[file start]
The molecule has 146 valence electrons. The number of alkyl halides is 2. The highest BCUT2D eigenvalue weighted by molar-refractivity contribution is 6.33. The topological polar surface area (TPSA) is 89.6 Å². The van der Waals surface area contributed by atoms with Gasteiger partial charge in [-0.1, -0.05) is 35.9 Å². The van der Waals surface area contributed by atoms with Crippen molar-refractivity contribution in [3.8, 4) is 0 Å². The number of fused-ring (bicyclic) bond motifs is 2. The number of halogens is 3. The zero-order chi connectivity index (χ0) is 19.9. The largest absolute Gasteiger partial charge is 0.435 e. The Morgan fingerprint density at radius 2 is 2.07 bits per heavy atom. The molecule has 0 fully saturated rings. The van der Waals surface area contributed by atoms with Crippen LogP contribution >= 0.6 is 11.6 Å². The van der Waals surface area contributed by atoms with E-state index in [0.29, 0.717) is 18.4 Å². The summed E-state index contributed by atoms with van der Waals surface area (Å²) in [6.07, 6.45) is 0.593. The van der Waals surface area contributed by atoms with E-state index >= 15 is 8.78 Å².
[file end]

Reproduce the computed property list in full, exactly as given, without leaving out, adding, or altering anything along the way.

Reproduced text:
The molecule has 146 valence electrons. The number of alkyl halides is 2. The highest BCUT2D eigenvalue weighted by molar-refractivity contribution is 6.33. The topological polar surface area (TPSA) is 89.6 Å². The van der Waals surface area contributed by atoms with Gasteiger partial charge in [-0.1, -0.05) is 35.9 Å². The van der Waals surface area contributed by atoms with Crippen molar-refractivity contribution in [3.8, 4) is 0 Å². The number of fused-ring (bicyclic) bond motifs is 2. The number of halogens is 3. The zero-order chi connectivity index (χ0) is 19.9. The largest absolute Gasteiger partial charge is 0.435 e. The Morgan fingerprint density at radius 2 is 2.07 bits per heavy atom. The molecule has 0 fully saturated rings. The van der Waals surface area contributed by atoms with Crippen LogP contribution >= 0.6 is 11.6 Å². The van der Waals surface area contributed by atoms with E-state index in [0.29, 0.717) is 18.4 Å². The summed E-state index contributed by atoms with van der Waals surface area (Å²) in [6.07, 6.45) is 0.593. The van der Waals surface area contributed by atoms with E-state index >= 15 is 8.78 Å².